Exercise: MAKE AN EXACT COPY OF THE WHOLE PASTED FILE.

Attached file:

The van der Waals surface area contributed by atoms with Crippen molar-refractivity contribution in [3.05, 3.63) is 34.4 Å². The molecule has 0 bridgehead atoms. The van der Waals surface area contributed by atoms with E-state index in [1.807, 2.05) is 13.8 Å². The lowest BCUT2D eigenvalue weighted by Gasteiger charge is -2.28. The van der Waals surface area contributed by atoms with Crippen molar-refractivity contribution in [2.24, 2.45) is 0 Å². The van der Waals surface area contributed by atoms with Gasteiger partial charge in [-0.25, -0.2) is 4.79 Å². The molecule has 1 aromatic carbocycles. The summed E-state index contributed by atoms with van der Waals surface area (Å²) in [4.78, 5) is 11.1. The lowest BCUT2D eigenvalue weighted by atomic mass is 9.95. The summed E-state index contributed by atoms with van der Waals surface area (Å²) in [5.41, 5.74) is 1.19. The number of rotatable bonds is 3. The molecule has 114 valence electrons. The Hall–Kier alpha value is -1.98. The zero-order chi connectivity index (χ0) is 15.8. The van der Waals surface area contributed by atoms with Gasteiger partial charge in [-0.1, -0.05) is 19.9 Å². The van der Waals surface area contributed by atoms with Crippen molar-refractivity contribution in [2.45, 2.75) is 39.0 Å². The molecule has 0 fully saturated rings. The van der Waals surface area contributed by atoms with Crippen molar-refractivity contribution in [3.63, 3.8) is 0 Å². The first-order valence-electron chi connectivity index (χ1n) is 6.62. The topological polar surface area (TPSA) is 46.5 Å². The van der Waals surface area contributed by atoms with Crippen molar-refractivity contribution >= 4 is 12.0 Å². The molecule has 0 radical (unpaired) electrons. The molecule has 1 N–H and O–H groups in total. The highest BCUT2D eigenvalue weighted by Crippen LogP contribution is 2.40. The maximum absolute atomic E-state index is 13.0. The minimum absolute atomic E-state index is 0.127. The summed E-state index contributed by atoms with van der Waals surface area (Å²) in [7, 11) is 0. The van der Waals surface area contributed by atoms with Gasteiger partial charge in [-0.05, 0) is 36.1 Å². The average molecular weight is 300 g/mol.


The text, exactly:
The van der Waals surface area contributed by atoms with Crippen molar-refractivity contribution in [3.05, 3.63) is 34.4 Å². The molecule has 0 bridgehead atoms. The van der Waals surface area contributed by atoms with E-state index in [1.807, 2.05) is 13.8 Å². The lowest BCUT2D eigenvalue weighted by Gasteiger charge is -2.28. The van der Waals surface area contributed by atoms with Crippen molar-refractivity contribution in [2.24, 2.45) is 0 Å². The van der Waals surface area contributed by atoms with Gasteiger partial charge in [-0.25, -0.2) is 4.79 Å². The molecule has 1 aromatic carbocycles. The summed E-state index contributed by atoms with van der Waals surface area (Å²) in [4.78, 5) is 11.1. The lowest BCUT2D eigenvalue weighted by atomic mass is 9.95. The summed E-state index contributed by atoms with van der Waals surface area (Å²) in [5.41, 5.74) is 1.19. The number of rotatable bonds is 3. The molecule has 114 valence electrons. The Hall–Kier alpha value is -1.98. The zero-order chi connectivity index (χ0) is 15.8. The van der Waals surface area contributed by atoms with Gasteiger partial charge in [-0.1, -0.05) is 19.9 Å². The van der Waals surface area contributed by atoms with Crippen molar-refractivity contribution in [2.45, 2.75) is 39.0 Å². The molecule has 0 fully saturated rings. The van der Waals surface area contributed by atoms with Crippen molar-refractivity contribution in [3.63, 3.8) is 0 Å². The first-order valence-electron chi connectivity index (χ1n) is 6.62. The topological polar surface area (TPSA) is 46.5 Å². The van der Waals surface area contributed by atoms with Crippen molar-refractivity contribution >= 4 is 12.0 Å². The molecule has 0 radical (unpaired) electrons. The molecule has 1 N–H and O–H groups in total. The highest BCUT2D eigenvalue weighted by Crippen LogP contribution is 2.40. The maximum absolute atomic E-state index is 13.0. The minimum absolute atomic E-state index is 0.127. The summed E-state index contributed by atoms with van der Waals surface area (Å²) in [7, 11) is 0. The van der Waals surface area contributed by atoms with Gasteiger partial charge in [-0.05, 0) is 36.1 Å². The average molecular weight is 300 g/mol.